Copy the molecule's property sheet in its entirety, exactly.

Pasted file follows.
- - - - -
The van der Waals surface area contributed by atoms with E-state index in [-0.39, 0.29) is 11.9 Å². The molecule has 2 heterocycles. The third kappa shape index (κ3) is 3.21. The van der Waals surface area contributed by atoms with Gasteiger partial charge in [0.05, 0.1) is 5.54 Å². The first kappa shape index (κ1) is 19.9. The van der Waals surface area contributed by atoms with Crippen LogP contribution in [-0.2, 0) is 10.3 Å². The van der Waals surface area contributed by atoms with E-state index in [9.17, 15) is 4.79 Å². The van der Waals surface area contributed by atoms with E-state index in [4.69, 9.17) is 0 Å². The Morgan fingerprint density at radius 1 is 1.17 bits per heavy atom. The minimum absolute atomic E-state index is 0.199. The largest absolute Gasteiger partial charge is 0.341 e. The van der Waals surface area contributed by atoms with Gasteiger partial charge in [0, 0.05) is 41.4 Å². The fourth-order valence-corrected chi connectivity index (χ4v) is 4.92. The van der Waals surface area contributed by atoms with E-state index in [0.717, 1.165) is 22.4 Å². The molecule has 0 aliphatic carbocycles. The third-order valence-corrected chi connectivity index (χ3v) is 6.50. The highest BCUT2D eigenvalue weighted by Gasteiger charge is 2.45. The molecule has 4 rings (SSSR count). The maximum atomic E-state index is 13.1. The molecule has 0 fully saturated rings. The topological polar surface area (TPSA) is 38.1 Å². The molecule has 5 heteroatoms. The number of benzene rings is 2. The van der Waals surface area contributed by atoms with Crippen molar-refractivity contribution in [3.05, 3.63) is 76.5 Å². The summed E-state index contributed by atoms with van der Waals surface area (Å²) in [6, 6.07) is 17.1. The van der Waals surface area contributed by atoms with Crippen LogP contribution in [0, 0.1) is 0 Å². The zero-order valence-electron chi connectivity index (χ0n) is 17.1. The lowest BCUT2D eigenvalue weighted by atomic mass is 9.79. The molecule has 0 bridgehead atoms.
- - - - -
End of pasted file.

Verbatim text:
The van der Waals surface area contributed by atoms with E-state index in [-0.39, 0.29) is 11.9 Å². The molecule has 2 heterocycles. The third kappa shape index (κ3) is 3.21. The van der Waals surface area contributed by atoms with Gasteiger partial charge in [0.05, 0.1) is 5.54 Å². The first kappa shape index (κ1) is 19.9. The van der Waals surface area contributed by atoms with Crippen LogP contribution in [-0.2, 0) is 10.3 Å². The van der Waals surface area contributed by atoms with E-state index in [9.17, 15) is 4.79 Å². The van der Waals surface area contributed by atoms with E-state index in [4.69, 9.17) is 0 Å². The Morgan fingerprint density at radius 1 is 1.17 bits per heavy atom. The minimum absolute atomic E-state index is 0.199. The largest absolute Gasteiger partial charge is 0.341 e. The van der Waals surface area contributed by atoms with Gasteiger partial charge in [0, 0.05) is 41.4 Å². The fourth-order valence-corrected chi connectivity index (χ4v) is 4.92. The van der Waals surface area contributed by atoms with E-state index in [0.717, 1.165) is 22.4 Å². The molecule has 0 aliphatic carbocycles. The third-order valence-corrected chi connectivity index (χ3v) is 6.50. The highest BCUT2D eigenvalue weighted by Gasteiger charge is 2.45. The molecule has 4 rings (SSSR count). The maximum atomic E-state index is 13.1. The molecule has 0 fully saturated rings. The topological polar surface area (TPSA) is 38.1 Å². The molecule has 5 heteroatoms. The number of benzene rings is 2. The van der Waals surface area contributed by atoms with Crippen molar-refractivity contribution in [3.05, 3.63) is 76.5 Å². The summed E-state index contributed by atoms with van der Waals surface area (Å²) in [6, 6.07) is 17.1. The van der Waals surface area contributed by atoms with Crippen LogP contribution in [0, 0.1) is 0 Å². The zero-order valence-electron chi connectivity index (χ0n) is 17.1. The lowest BCUT2D eigenvalue weighted by atomic mass is 9.79. The molecule has 0 bridgehead atoms.